Almost Human: Season 1, episode 4. The Bends (2013)
Almost Human: Season 1, episode 4. The Bends (2013) sees the banter between the two heroes taking on new levels of interest as they debate whether Dorian (Michael Ealy) should wait in the car while Detective John Kennex (Karl Urban) eats his Japanese ramen, or they should discuss the relative merits of food from a tin or live on the hoof. Because Dorean has the language package, he can talk to the Japanese proprietor and arrange a practical joke, but I’m increasingly uncertain what the point of these interplay moments is. In entirely human dramas, there are filler conversations between cops or family members or vampires and their renfields, and we tend to accept people talking about the latest game, should dad be put in a home, or is the latest batch of blood from the piggery hitting the spot? But the conversations in this series feel as if they are deliberately exploring just how human Dorean can appear to be and how cranky but loveable the human Detective is. Giving Dorean a sense of humour sufficient for him to play a merry jape says something about the quality of his programming. Or are we supposed to be looking beyond the mechanical body and software brain? Is this intended to make us wonder whether the DRNs, as the early version of this android revolution, were using human brains until they could “perfect” the physical analogue? Put another way, is the big reveal going to be that Dorean is actually Robocop?
So this is a hack plot about the good cop who was our human hero’s friend back in the day. Six years later, he’s found dead, apparently collaborating with the street drug industry which is about to launch a new product called The Bends (it’s derived from seaweed, hence the tenuous connection to the sensations experienced by divers). So now our human is on a crusade to clear his friend’s reputation. To do this, he negotiates with Captain Sandra Maldonado (Lili Taylor). He wants to continue the investigation “off the books”. The masterplan is for loveable, eccentric Brit scientist or brain-box Rudy Lom (Mackenzie Crook) go undercover as a cook to draw out the drug dealing kingpin. This gives Rudy his moment in the sun to be told not to wear a fancy European suit and a fedora when posing as a low-life cook to the drug addicted. To set up this meet, our two low-profile cops go into a bar in the seamy side of town and fight their way through a crowd full of low-life to find one of the bottom dweller drug pushers who can send a message to the kingpin. Of course, no-one in this bar or the surrounding block would have noticed the arrival of said notorious cops nor that they openly talked with him in the street outside. None of his associates would see the release of said dealer’s girlfriend on weapons charges. It’s just a coincidence she was freed on the exercise of a police officer’s discretion. The kingpin would never suspect he was being set up within days of the last set-up. Such criminals are, by definition, intensely stupid people who will respond to invitations from their street dealers obviously doing deals with the local law.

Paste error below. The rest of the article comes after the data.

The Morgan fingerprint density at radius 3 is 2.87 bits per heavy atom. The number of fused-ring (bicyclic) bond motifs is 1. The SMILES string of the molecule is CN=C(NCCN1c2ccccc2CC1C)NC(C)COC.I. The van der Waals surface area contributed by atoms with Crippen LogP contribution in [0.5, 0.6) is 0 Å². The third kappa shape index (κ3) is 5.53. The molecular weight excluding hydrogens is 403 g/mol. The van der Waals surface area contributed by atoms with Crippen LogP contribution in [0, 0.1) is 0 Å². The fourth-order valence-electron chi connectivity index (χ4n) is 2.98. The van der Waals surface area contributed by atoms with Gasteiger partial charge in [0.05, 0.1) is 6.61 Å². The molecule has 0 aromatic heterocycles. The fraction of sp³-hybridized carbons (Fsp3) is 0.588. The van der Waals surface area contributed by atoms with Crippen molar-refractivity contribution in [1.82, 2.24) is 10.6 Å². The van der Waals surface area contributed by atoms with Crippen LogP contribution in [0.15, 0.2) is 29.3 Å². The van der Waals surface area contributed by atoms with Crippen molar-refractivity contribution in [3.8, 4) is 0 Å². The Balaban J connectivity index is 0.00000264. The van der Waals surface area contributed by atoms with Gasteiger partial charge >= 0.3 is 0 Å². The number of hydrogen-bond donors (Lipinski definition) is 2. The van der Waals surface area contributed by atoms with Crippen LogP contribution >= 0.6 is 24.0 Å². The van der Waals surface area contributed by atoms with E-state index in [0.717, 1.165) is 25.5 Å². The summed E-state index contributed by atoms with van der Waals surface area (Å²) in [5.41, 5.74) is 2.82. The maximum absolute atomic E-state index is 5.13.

The chronically nervous Rudy tosses down a magic drink which turns him into a GPS transmitter and goes off into the dark warehouse. He’s so so over-the-top nervous he even tells the criminals his real name. I didn’t predict that level of dysfunction. I thought the scriptwriters would leave the character with a shred of dignity. Hah! As if. This is a Brit and so becomes the punching bag for all American prejudices against those afflicted with intelligence. This performance out geeks even the uber-geeks in Marvel’s Agents of S.H.I.E.L.D.. Faced with such terminal incompetence, Dorian has to go in to help the human from committing suicide by logorrhea. Yet despite all this, the kingpin spirits Rudy out of the building — wow, who could have seen that coming. How did the kingpin know the neutralise the GPS drink? If there’s any cliché left out of this plot, I can’t see it. It’s 100% pure recycled bullshit. So shoot here, fight there, hide here, celebrate victory there. When the grieving widow is wheeled into police headquarters and gushes, “Thanks for not giving up on my husband. You’re a good man, John.” it sums up the puke-making sentimentality that ruins shows like this. Put another way, watching Almost Human: The Bends rots both human and android brains from the inside out.
For reviews of other episodes, see
Almost Human. Season 1, episode 1 (2013)
Almost Human: Season 1, episode 2. Skin (2013)
Almost Human: Season 1, episode 3. Are You Receiving? (2013)
Almost Human: Season 1, episode 5. Blood Brothers (2013)
Almost Human: Season 1, episode 6. Arrhythmia (2013)
Almost Human: Season 1, episode 7. Simon Says (2014)
Almost Human: Season 1, episode 8. You Are Here (2014)
Almost Human: Season 1, episode 9. Unbound (2014)
Almost Human: Season 1, episode 10. Perception (2014)
Almost Human: Season 1, episode 11. Disrupt (2014)
Almost Human: Season 1, episode 12. Beholder (2014)
Almost Human: Season 1, episode 13. Straw Man (2014).